Those of ordinary skill in the art will appreciate that the hardware in FIGS. 1 and 2 may vary depending on the implementation. Other internal hardware or peripheral devices, such as flash memory, equivalent non-volatile memory, or optical disk drives and the like, may be used in addition to or in place of the hardware depicted in FIGS. 1 and 2. Also, the processes of the illustrative embodiments may be applied to a multiprocessor data processing system, other than the SMP system mentioned previously, without departing from the spirit and scope of the present invention.

Moreover, the data processing system 200 may take the form of any of a number of different data processing systems including client computing devices, server computing devices, a tablet computer, laptop computer, telephone or other communication device, a personal digital assistant (PDA), or the like. In some illustrative examples, data processing system 200 may be a portable computing device which is configured with flash memory to provide non-volatile memory for storing operating system files and/or user-generated data, for example. Essentially, data processing system 200 may be any known or later developed data processing system without architectural limitation.

FIG. 3 is a block diagram illustrating a data processing system with a virtualized environment in accordance with an illustrative embodiment. Data processing system 300 has a plurality of logical partitions (LPARs) 310, 330, 350. LPAR 310 has an instance of an operating system 312 with a set of application programming interfaces (APIs) 314 and one or more applications 316 running. LPAR 330 has operating system 332 with APIs 334 and one or more applications 336. LPAR 350 is a virtual input/output server (VIOS) partition and has operating system 352 with APIs 354 and one or more applications 356 running. LPAR 350 may be VIOS partition by virtue of applications 356 including VIOS software.

LPARs 310, 330, and 350 may communicate with one another through virtualization layer 370. Virtualization layer 370 is software that performs communications and resource management to allow multiple instances of operating systems 312, 332, 352 to run on data processing system 300 at the same time. Virtualization layer 370 performs tasks such as processor timeslice sharing, memory allocation, and the like. Virtualization layer 370 may be, for example, a hypervisor.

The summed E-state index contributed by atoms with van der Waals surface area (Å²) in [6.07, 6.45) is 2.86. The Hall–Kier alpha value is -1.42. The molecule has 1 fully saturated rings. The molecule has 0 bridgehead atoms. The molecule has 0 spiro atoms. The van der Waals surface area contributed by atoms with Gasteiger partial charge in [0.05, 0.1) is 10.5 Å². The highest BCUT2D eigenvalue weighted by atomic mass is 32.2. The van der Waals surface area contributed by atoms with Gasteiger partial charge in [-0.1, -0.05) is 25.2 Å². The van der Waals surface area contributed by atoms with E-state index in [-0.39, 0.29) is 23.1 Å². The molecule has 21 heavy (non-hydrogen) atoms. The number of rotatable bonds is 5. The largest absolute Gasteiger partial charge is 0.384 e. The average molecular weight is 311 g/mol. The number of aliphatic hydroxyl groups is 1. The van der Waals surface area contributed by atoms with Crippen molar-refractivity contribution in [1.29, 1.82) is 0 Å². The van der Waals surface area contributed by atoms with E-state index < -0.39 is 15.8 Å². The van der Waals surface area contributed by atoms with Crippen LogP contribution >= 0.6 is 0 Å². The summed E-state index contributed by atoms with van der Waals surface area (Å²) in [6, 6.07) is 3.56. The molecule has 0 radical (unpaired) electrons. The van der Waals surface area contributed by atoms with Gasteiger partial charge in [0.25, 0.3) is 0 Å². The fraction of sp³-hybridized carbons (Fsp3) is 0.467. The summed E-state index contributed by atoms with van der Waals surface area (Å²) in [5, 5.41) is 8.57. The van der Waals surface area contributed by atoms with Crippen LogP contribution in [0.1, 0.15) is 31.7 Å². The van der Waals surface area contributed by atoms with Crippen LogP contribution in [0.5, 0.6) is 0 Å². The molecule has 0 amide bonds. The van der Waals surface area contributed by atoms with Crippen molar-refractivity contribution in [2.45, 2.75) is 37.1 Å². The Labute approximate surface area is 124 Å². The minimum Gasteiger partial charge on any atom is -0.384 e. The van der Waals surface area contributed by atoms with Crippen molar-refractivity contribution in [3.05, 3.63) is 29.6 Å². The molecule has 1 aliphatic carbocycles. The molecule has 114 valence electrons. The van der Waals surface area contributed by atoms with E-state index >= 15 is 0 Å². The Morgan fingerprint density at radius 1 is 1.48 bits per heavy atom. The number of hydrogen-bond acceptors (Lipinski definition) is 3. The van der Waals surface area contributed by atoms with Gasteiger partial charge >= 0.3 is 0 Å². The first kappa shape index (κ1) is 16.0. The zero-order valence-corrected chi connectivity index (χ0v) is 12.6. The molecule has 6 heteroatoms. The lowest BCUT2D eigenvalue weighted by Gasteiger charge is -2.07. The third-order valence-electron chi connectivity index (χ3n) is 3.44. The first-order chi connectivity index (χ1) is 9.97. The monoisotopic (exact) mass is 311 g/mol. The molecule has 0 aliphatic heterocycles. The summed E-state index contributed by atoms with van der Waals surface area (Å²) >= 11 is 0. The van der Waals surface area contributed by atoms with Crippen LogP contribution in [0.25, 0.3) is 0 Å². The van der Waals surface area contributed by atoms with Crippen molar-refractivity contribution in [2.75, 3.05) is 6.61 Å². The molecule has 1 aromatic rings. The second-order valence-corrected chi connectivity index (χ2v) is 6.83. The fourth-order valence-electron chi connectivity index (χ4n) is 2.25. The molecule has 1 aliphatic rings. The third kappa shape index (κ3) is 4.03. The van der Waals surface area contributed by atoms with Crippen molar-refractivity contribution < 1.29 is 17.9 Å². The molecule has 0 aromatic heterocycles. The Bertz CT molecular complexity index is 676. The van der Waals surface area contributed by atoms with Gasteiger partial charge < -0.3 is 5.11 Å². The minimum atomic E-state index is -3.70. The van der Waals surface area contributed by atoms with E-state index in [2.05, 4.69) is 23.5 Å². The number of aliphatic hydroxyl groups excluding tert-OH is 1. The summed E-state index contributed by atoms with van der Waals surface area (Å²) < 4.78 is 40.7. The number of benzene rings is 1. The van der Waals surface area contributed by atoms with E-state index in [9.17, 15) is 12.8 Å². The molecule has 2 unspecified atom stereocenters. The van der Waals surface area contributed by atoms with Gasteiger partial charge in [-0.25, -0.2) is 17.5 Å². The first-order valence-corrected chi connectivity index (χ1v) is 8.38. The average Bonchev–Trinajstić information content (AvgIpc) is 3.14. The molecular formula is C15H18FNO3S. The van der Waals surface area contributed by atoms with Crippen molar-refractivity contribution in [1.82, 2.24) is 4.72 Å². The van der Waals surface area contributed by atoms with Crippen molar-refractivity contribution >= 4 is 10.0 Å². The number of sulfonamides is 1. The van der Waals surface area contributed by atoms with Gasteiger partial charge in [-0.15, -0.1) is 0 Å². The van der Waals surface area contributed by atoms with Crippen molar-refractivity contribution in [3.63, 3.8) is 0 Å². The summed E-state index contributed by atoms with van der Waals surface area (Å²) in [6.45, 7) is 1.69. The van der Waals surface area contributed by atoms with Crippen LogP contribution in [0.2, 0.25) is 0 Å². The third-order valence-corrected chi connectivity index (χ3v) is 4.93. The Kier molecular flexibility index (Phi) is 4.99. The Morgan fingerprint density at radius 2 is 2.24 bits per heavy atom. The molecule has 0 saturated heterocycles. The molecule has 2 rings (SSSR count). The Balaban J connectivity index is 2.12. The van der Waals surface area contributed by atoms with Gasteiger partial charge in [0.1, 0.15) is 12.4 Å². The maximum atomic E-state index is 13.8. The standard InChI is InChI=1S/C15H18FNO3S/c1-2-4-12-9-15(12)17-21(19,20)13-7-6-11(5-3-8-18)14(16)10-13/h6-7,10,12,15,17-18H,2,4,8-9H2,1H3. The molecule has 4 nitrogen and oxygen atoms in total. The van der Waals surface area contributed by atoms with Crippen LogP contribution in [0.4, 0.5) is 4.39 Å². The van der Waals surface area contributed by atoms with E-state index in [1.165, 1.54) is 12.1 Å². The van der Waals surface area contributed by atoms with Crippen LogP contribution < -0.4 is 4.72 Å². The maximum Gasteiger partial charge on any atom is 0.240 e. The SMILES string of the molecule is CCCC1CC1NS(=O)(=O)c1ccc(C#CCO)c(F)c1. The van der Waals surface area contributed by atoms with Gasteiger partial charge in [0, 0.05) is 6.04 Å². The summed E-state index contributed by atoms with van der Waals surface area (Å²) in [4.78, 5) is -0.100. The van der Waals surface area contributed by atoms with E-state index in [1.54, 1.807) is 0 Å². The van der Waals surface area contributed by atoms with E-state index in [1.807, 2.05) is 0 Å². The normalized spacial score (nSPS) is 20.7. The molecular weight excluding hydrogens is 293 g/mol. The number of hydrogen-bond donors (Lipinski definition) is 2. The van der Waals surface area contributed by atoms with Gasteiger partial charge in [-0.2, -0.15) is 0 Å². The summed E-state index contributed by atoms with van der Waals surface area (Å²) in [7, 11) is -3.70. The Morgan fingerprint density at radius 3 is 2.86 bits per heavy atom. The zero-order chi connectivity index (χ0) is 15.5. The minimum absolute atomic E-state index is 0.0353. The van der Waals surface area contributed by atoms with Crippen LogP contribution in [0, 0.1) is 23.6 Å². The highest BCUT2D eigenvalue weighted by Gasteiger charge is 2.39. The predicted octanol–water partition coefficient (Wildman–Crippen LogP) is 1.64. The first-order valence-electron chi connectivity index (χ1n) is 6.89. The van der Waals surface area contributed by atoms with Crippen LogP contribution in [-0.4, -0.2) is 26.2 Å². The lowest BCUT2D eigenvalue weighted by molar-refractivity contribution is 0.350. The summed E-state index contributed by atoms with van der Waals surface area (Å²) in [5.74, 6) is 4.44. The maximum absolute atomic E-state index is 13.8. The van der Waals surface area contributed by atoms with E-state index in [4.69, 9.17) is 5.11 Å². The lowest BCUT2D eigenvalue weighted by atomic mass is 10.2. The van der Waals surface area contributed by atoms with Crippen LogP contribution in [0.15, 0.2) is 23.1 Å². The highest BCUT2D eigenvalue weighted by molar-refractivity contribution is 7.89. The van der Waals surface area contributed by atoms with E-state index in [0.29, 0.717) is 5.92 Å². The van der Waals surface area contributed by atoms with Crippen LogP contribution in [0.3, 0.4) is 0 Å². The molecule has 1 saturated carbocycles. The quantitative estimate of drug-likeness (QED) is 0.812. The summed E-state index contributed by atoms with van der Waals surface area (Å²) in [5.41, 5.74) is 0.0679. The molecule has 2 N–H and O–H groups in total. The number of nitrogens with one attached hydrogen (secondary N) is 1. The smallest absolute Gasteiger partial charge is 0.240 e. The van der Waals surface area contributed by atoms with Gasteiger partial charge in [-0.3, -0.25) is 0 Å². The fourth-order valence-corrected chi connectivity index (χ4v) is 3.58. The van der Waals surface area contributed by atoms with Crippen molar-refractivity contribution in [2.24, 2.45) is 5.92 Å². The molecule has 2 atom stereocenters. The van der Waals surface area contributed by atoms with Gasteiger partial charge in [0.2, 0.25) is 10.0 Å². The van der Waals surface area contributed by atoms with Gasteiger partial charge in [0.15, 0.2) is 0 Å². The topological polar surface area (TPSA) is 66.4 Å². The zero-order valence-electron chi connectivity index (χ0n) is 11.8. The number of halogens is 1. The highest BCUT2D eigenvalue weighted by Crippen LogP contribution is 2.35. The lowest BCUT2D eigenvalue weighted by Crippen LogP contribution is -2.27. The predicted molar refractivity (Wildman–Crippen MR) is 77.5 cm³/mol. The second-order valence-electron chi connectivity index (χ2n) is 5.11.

Applications 316, 336, and 356 may include network applications that communicate with devices on network 390. When communicating with network 390 applications 316, 336, and 356 make calls to APIs 314, 334, 354, and operating system 312 communicates through virtualization layer 370 and network layer 380 to network 390. Network layer 380 is software that performs tasks for network communication. Network layer 380 may perform tasks such as end-to-end packet delivery, quality of service maintenance, error control, and the like.

A transmission control protocol/Internet protocol (TCP/IP) network application, such as application 316 for example, can make a call to APIs 314 to request information on a server, which may run a server application. Operating system 312, for instance, may provide multiple map types, such as group, password, services, protocols, hosts, networks, and netgroup. For example, for the “hosts” map type, operating system 312 may provide within APIs 314 “gethostbyname” and “gethostbyaddr” methods to do the host name to IP address mapping and IP address to host name mapping. This task is done by the resolver, i.e. the network application.

The resolver may be configured to get the information from different locations, such as server 392, which may be a network information services (NIS) server, a domain name system (DNS) server, or a lightweight directory access protocol (LDAP) server. Alternatively, the resolver can get the information from a local /etc/hosts file, such as file 318 for example. LPAR 330 has local file 338 and VIOS partition has local file 358.

If the resolver uses DNS, for example, then for each API call (e.g., gethostbyname), the resolver will send the request over network 390 to server 392. Server 392 then looks up the answer in storage 394 and returns the answer to the resolver. The time spent between resolver, such as one of applications 316, and server 392 over network 390 may be significant, particularly if the application makes a lot of API calls.

If the resolver uses the local method, then for each API call (e.g., gethostbyname), the OS must parse the entire /etc/hosts file within local file 318 to get the answer. If the /etc/hosts file is significantly large, as is the case with many real customer systems, it may take a long time for the resolver to get the answer.

To solve this problem, in one illustrative embodiment, operating system vendors may provide network caching daemons 320, 340, 360 that run on the client (resolver) side in LPARs 310, 330, 350. Network caching daemons 320, 340, 360 hash entries from local files 318, 338, 358 so that the resolver will not do the local search from local files 318, 338, 358 if it is configured to resolve the host name or IP address the local way. Having network caching daemons 320, 340, 360 hash local files 318, 338, 358 reduces the time to get an answer because the OS does not have to parse the entire file for each API call.

Each one of network caching daemons 320, 340, 360 caches positive and negative answers from server 392 into its respective cache file 322, 342, 362. The resolver then queries the network caching daemon first before it goes out to query server 392 over network 390 if the resolver is configured to resolve the host name or IP address the non-local way.

The network caching daemon works well. However, the network caching daemon technique requires a 1:1 model. For each network client, there must be a network caching daemon running.